NEI requests DOE predictably release uranium from stockpile

Published on September 27, 2016 by Robert Moore

The Nuclear Energy Institute (NEI) requested on Thursday that the U.S. Department of Energy (DOE) release uranium from its stockpile thoughtfully and predictably, in a way that will not adversely impact the domestic uranium industry.

The DOE’s Office of Uranium Management and Policy is responsible for an inventory of excess uranium. The inventory was obtained through former enrichment services, defense programs, international agreements and several other sources. The office acts to guarantee that domestic supplies can access fuel for nuclear power plants and oversees the DOE’s uranium enrichment activities. The DOE’s uranium inventory potentially has a monetary value and helps to maintain a domestic nuclear infrastructure, as described by the DOE’s website.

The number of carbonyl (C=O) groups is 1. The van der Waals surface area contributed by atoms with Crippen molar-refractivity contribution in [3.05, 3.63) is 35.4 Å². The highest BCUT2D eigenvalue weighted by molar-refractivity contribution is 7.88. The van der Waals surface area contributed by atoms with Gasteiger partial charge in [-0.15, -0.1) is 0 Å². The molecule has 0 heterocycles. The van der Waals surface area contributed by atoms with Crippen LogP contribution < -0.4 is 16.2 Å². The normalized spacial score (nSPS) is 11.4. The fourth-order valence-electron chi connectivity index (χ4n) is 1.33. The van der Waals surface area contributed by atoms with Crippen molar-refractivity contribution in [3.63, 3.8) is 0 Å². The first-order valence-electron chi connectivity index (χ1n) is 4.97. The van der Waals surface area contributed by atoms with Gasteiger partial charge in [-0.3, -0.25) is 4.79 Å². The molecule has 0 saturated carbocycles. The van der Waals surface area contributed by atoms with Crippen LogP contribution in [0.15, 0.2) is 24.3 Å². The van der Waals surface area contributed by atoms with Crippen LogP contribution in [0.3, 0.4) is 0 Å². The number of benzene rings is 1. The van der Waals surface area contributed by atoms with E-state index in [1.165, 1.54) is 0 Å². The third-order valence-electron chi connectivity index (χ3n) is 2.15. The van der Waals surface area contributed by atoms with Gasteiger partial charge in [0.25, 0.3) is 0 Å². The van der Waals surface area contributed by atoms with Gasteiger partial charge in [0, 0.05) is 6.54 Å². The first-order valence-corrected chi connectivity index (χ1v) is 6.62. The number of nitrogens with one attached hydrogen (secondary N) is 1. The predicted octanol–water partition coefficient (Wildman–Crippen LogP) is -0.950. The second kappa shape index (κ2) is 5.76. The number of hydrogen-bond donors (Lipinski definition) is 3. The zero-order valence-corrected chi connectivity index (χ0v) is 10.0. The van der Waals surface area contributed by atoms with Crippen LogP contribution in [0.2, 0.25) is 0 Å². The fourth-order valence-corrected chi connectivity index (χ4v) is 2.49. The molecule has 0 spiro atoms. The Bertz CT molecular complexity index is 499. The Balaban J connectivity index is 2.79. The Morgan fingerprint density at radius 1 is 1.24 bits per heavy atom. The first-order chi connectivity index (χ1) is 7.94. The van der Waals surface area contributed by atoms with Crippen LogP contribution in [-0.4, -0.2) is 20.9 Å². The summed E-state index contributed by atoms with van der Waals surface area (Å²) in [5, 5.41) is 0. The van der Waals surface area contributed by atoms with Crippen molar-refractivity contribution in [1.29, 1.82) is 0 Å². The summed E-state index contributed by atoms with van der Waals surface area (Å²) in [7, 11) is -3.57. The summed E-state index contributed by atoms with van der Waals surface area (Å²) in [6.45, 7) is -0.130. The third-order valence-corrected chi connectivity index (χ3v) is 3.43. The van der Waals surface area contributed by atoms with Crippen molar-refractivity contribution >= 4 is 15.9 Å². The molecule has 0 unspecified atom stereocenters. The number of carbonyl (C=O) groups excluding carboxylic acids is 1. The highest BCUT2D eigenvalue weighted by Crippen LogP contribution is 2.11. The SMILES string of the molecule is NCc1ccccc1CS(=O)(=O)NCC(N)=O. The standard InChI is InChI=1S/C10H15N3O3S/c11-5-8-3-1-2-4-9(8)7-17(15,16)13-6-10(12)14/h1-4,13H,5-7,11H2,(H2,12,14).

According to the USEC Privatization Act, the secretary of energy must determine that the sale or transfer of uranium stocks will not have an adverse effect on the domestic nuclear fuel industry.

“The department should use an approach that provides long-term predictability and transparency in its inventory management program,” NEI Director of Fuel Cycle Programs Suzanne Phelps said. “The industry believes that establishing the annual amounts to be transferred, adhering to the established quantities and, where possible, entering into long-term contracts will help DOE to fulfill its commitment and provide a good value to DOE and the taxpayer.”

The DOE has transferred stockpiled uranium in the past few years in exchange for cleanup services at the closed Portsmouth Gaseous Diffusion Plant. The plant was built in the 1950s to enrich uranium in preparation for the nation’s nuclear weapons program, the U.S. Navy and, eventually, commercial reactors.

Phelps said that the industry has already paid for the clean-up of Portsmouth and other gaseous diffusion plants. Phelps continues to oppose any plan that would reinstate the uranium enrichment decontamination and decommissioning tax. Congress and the Obama administration have attempted to levy the tax to help pay for the cleanup of the plants.